In Jesus’ day some of His hearers believed on Him (John 8:31) yet were still unsaved (John 8:44). Similarly today some people respond to the gospel superficially by accepting it, but then turn from it in unbelief. In Jesus’ day others genuinely believed on Him and then stopped believing (e.g., John the Baptist). Jesus used the phrase "fall away" (Gr. skandalizomai) of John the Baptist in Luke 7:23. He used a different Greek word here (Luke 8:13, aphisteme) but only because he preferred it, not because it has a different meaning. [Note: See Schuyler Brown, Apostasy and Perseverance in the Theology of Luke, p. 30-31.] Today true believers sometimes stop believing because of information they receive that convinces them their former faith was wrong (e.g., youths who abandon their faith in college). Luke’s treatment of this passage shows his concern for apostasy (i.e., departure from the truth) under persecution.
Those of us who have grown up in "Christian" countries sometimes fail to appreciate the fact that genuine Christians have renounced their faith in Jesus under severe persecution (e.g., Peter). We may tend to think that people who do this were never genuine believers. That may be true in some cases. However we need to remember that for every Christian martyr who died refusing to renounce his faith there were other believers who escaped death by renouncing it. To say that their behavior showed that they never truly believed is naive and unbiblical (cf. Luke 19:11-27; 2 Timothy 2:12-13; 2 Timothy 4:10 a).
The people in view in Luke 8:13 stop believing because of adversity, but those in Luke 8:14 do so because of distractions (cf. Matthew 6:19-34; Luke 11:34-36; Luke 12:22-32; Luke 16:13). Notice that Jesus said that these "believers" (Luke 8:13) produce no mature fruit (cf. John 15:2). In the light of this statement we need to examine the idea that every true believer produces fruit and that if there is no fruit the person must be lost. Fruit is what appears on the outside that other people see. It is what normally, but not always, manifests life on the inside. It is possible for a fruit tree to produce no fruit and still be a fruit tree. Most fruit trees bear no fruit for the first few years after their planting, some stop bearing fruit after a while, and others never bear fruit. Today the testimony of many Christians would lead onlookers to conclude that they are not believers because they do not produce much external evidence of the divine life within them. However, Jesus allowed for the possibility of true believers bearing no mature fruit because they allow the distractions of the world to divert them from God’s Word (cf. John 15:2). Luke alone mentioned the pleasures of this life, which were a special problem for his Greek readers.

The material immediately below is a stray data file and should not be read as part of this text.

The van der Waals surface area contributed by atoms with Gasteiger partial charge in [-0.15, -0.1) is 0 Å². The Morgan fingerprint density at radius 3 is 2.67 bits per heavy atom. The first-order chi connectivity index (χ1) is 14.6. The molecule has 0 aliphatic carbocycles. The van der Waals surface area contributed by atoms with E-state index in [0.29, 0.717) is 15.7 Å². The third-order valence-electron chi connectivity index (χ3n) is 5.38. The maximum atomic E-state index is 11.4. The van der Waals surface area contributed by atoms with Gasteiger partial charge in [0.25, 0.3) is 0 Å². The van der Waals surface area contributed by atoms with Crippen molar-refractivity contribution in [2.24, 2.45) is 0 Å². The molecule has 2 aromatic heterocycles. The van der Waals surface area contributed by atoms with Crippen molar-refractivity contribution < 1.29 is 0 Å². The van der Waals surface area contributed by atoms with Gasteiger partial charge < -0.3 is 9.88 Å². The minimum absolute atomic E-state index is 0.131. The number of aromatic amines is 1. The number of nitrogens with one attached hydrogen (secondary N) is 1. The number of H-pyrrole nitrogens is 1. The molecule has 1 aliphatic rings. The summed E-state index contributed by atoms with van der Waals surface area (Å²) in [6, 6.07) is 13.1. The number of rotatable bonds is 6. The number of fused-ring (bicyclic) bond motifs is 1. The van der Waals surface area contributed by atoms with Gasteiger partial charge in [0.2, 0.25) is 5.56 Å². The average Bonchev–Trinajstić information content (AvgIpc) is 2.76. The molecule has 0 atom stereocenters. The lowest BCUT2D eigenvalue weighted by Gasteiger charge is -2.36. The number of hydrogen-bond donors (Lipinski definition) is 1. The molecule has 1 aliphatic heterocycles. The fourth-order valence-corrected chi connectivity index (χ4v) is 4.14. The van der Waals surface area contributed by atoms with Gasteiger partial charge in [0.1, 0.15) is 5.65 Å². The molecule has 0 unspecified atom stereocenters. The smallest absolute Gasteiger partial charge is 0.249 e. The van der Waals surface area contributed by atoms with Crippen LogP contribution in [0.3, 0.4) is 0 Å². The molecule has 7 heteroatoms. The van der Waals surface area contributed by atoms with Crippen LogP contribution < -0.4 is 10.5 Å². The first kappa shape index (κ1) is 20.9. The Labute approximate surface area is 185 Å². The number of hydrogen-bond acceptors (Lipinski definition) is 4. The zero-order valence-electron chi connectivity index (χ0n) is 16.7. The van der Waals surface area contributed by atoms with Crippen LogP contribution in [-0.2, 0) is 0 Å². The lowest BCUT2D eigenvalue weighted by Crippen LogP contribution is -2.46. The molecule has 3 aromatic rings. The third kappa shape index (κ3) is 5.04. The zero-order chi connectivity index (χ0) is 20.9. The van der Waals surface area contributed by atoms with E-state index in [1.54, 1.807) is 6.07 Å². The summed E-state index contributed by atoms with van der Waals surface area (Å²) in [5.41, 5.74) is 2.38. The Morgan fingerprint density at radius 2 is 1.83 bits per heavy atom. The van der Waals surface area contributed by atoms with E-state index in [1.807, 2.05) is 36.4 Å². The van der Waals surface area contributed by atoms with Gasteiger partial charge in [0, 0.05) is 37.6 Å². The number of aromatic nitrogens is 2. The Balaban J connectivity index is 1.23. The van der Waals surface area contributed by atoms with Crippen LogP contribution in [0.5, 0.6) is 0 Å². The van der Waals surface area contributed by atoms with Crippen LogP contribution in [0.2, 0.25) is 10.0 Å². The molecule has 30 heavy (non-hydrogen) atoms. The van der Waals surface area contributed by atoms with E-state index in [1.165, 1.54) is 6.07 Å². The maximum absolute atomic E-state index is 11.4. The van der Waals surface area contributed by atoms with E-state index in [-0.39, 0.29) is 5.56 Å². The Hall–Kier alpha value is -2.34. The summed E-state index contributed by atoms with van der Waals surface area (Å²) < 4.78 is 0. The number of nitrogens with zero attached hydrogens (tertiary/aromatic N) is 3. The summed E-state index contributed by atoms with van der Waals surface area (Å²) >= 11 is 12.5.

Luke described this believer as having an honest (or noble) and good heart thereby stressing the character of the individual. He adapted an ancient Greek phrase denoting singleness of purpose. [Note: Liefeld, pp. 907-8.] Matthew described him as understanding, in keeping with his emphasis on comprehending the mysteries of the kingdom (cf. Matthew 13:11; Matthew 13:14-15; Matthew 13:19; Matthew 13:23; Matthew 13:25). The kind of person Luke describes will follow Jesus faithfully and bear fruit.
"Jesus’ emphasis here is not so much on whether a person perseveres but on the kind of person who does persevere." [Note: Ibid., p. 908.]
In summary, Luke 8:12 seems to view the lost, Luke 8:13-14 both the lost and the saved, and Luke 8:15 the saved. However in each case the emphasis is on their present response to the Word of God be it belief or unbelief, not the ultimate outcome of their response, namely, their eternal salvation. Jesus encountered all four types of responses during His ministry, and so do modern disciples. Some people refuse to believe at all (cf. most of the Pharisees). Others follow Jesus temporarily but because of persecution or love for other things stop following Him (cf. John 6:66; Luke 18:18-30). The salvation of these people is the most difficult to evaluate. Still others believe and continue following faithfully (cf. Luke 8:1-3).
This was evidently a favorite saying of Jesus’ (cf. Matthew 5:15; Mark 4:21; Luke 11:33). In view of the context here the lamp refers to a person who has the light of God’s Word within him or her. Such a person has a responsibility to let the light illuminate those around him rather than concealing it from them.
3. The parable of the lamp 8:16-18 (cf. Mark 4:21-25)